West Virginia man charged with fraud in stolen paintings scam


The adverts began appearing on Craigslist six months ago, in London, Venice and Egypt. A shadow seller, calling himself Mordokwan, offered two of the most valuable masterpieces stolen from Boston’s Isabella Stewart Gardner Museum in 1990.

The asking price? $50 million for Vermeer’s “The Concert” and $5 million for Rembrandt’s seascape alone, “The Storm on the Sea of ​​Galilee.”

There was a small hitch. In his listings, Mordokwan said he would never meet. Buyers would only have to trust him that he had the stolen masterpieces and, in “good faith”, send a cashier’s check for the full amount to an address in West Virginia. Then it would only be a matter of time before the paintings arrived in the mail.

Some were suspicious, however, and informed the FBI and the Gardner Museum of the advertisements. On Monday, the FBI arrested the man who allegedly posted them, Todd Andrew Desper, 47, for wire fraud and attempted wire fraud.

Desper, a West Virginia man who authorities say has no connection or access to the paintings, will make his first appearance in West Virginia federal court on Tuesday morning, according to the Massachusetts U.S. Attorney’s Office. Desper will appear in federal court in Boston on June 9. His lawyer could not be reached for comment.

According to the affidavit, unsealed on Monday, a tipster on Jan. 18 forwarded email correspondence with Desper to Anthony Amore, the museum’s chief security officer.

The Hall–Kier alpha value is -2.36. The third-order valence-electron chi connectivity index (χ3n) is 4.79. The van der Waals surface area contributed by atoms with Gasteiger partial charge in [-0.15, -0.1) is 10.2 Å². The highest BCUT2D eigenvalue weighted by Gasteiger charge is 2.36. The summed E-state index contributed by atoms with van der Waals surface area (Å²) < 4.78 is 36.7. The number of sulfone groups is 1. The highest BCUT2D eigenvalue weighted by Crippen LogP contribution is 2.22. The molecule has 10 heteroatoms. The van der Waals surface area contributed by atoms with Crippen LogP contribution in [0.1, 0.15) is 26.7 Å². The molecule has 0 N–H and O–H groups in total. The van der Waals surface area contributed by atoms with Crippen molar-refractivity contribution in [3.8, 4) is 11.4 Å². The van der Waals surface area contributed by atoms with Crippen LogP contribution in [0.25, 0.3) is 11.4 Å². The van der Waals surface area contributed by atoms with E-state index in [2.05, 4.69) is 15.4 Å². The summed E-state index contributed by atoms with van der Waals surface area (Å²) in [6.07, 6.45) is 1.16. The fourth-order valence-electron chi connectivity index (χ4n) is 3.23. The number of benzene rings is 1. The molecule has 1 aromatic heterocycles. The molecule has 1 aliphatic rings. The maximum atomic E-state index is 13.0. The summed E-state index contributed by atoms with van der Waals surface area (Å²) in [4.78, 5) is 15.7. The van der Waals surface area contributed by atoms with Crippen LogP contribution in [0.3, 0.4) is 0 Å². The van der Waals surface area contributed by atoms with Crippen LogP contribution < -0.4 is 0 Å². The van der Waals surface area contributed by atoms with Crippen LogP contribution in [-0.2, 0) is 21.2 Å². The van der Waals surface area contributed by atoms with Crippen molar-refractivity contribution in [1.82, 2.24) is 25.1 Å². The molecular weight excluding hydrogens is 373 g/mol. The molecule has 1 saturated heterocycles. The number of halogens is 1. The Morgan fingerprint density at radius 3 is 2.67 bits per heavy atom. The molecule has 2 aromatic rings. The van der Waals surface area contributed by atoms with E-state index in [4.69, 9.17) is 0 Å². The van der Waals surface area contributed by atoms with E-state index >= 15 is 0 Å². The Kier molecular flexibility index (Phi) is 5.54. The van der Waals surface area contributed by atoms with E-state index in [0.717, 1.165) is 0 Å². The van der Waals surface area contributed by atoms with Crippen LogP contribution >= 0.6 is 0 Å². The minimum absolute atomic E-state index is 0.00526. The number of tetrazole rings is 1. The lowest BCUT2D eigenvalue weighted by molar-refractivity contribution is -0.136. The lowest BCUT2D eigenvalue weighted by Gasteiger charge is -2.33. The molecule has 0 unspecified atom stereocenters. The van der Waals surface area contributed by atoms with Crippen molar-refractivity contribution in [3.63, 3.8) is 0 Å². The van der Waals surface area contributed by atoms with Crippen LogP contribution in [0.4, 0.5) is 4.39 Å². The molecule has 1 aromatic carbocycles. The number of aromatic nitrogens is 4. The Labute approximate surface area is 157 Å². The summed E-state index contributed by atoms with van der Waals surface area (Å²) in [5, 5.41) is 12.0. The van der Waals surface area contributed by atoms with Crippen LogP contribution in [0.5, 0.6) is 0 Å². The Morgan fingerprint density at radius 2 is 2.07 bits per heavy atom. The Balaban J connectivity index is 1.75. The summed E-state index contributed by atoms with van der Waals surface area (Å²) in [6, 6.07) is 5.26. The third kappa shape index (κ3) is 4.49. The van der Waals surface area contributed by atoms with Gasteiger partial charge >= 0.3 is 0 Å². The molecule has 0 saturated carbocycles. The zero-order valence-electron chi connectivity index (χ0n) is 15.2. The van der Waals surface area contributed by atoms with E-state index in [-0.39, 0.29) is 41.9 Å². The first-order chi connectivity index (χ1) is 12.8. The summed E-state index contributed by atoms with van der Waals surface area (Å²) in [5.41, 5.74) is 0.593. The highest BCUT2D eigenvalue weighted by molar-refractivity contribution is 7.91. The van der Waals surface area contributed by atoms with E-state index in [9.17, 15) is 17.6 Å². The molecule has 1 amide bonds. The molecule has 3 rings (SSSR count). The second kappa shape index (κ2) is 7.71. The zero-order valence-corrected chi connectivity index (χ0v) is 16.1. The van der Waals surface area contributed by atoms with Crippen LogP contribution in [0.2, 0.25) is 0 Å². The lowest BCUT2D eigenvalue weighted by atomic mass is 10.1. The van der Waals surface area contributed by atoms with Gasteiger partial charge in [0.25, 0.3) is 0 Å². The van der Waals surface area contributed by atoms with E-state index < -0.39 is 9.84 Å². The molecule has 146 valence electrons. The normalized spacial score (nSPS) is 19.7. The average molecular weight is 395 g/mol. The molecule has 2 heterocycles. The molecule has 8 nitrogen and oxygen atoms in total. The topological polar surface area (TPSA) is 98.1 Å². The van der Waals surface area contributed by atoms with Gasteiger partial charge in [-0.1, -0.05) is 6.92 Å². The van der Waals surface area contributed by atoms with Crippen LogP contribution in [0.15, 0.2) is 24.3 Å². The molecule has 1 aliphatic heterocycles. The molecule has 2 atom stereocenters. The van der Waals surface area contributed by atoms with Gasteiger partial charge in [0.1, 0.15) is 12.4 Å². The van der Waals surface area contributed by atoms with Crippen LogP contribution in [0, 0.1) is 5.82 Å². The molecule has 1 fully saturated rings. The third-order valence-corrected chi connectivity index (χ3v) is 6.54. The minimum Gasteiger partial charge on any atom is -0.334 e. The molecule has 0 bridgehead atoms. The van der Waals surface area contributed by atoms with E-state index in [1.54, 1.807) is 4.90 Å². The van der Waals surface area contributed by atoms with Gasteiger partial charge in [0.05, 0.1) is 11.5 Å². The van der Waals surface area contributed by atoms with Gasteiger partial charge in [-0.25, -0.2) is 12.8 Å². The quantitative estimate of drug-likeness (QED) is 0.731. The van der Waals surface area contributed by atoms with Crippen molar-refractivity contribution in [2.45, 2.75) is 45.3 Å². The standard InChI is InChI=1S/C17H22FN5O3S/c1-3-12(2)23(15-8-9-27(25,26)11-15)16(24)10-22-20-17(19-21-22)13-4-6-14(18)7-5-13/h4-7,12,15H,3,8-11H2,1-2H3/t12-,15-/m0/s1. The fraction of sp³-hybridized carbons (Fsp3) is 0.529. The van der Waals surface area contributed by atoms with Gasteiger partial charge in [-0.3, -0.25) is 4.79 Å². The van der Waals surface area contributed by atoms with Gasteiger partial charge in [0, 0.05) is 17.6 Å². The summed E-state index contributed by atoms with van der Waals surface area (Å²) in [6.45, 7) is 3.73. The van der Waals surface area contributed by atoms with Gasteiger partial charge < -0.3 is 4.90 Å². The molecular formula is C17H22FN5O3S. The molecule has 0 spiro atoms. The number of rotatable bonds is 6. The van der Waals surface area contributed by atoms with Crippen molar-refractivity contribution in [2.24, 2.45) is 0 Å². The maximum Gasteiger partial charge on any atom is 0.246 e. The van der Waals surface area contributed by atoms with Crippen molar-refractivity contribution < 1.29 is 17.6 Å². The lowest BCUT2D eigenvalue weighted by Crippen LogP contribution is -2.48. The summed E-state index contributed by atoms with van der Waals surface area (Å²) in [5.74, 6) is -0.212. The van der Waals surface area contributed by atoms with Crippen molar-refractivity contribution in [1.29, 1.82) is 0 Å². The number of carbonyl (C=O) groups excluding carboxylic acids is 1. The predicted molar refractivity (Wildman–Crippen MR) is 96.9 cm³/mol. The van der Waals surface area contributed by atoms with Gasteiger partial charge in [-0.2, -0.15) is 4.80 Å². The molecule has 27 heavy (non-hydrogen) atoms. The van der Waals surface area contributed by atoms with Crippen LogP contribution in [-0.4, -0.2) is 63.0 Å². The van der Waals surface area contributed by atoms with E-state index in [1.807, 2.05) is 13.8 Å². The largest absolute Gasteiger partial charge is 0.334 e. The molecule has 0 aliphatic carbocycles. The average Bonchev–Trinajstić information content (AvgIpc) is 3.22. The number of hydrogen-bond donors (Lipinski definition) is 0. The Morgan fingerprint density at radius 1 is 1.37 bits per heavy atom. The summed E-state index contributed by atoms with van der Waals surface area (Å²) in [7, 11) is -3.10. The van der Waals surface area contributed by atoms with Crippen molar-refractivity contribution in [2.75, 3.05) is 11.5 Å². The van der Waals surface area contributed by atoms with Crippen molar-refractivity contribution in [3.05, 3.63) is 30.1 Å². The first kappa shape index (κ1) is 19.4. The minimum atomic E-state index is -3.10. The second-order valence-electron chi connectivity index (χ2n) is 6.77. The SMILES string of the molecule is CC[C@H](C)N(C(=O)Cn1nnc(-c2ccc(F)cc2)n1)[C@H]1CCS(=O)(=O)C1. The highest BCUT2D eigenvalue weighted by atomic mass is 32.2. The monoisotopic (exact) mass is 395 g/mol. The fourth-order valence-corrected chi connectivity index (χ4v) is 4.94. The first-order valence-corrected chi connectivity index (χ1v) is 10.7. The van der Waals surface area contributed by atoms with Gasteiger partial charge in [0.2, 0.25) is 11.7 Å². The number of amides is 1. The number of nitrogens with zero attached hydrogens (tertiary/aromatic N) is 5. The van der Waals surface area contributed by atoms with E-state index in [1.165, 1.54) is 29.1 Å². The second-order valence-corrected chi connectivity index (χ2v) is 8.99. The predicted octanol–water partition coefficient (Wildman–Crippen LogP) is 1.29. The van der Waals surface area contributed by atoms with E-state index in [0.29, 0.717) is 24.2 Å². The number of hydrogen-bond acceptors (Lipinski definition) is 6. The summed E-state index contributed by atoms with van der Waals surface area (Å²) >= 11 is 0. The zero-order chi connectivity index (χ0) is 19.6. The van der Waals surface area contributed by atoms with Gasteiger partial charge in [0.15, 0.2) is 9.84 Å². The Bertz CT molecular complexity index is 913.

The tipster had contacted Desper, posing as a broker for a potential buyer in Florida, described as an “ex-Russian politician”.

“I [understand] on your side, be extremely careful and I don’t want you to compromise that, in the end, I want the sales commission. . . for me, that means retirement,” the tipster wrote.

Desper replied that “for several obvious reasons, I do not meet and never will meet [sic]. The transaction must be made in good faith.

After receiving the correspondence, Amore created an encrypted email account to write Desper.

“Let’s make a deal,” Amore wrote, according to the affidavit. “I’m able to make it work and I’m ready to get to work. Come back to me as soon as possible. »

Desper asked Amore to send a check for $5 million made out to 10tothe7th LLC to an address in Beckley, W. Va. When Amore asked if “The Storm” was the same painting stolen from the Gardner Museum , Desper replied, “The one and only,” according to the records.

Documents in West Virginia indicate that Desper is the sole officer of 10tothe7th, a company located at his residential address, the affidavit states.

Desper told FBI agents in January that he started the company to raise money for veterans and abused animals. He declined to tell officers whether he had used Craigslist to sell stolen paintings and claimed to have no knowledge of a theft from a Boston museum, according to the affidavit.

The West Virginia man was attempting to commit other scams on Craigslist, authorities said.

He has other big-ticket items up for sale, including “Flash Comics #1, Ashcan Edition” for $2.5 million and a “1799 Draped Bust Dollar” for $250,000, according to the affidavit.

In March 1990, two thieves disguised as police officers broke into the Gardner Museum in Boston’s Fenway neighborhood, tied up the two guards, and removed and cut valuable artwork from their frames.

They stole 13 plays, including “Tempest on the Sea of ​​Galilee” and “Le Concert”, as well as works by Flinck, Manet and Degas. The paintings are still missing.

Shelley Murphy can be contacted at [email protected]. Follow her on Twitter @shelleymurph. Travis Andersen can be contacted at [email protected]. Follow him on Twitter @TAGlobe.


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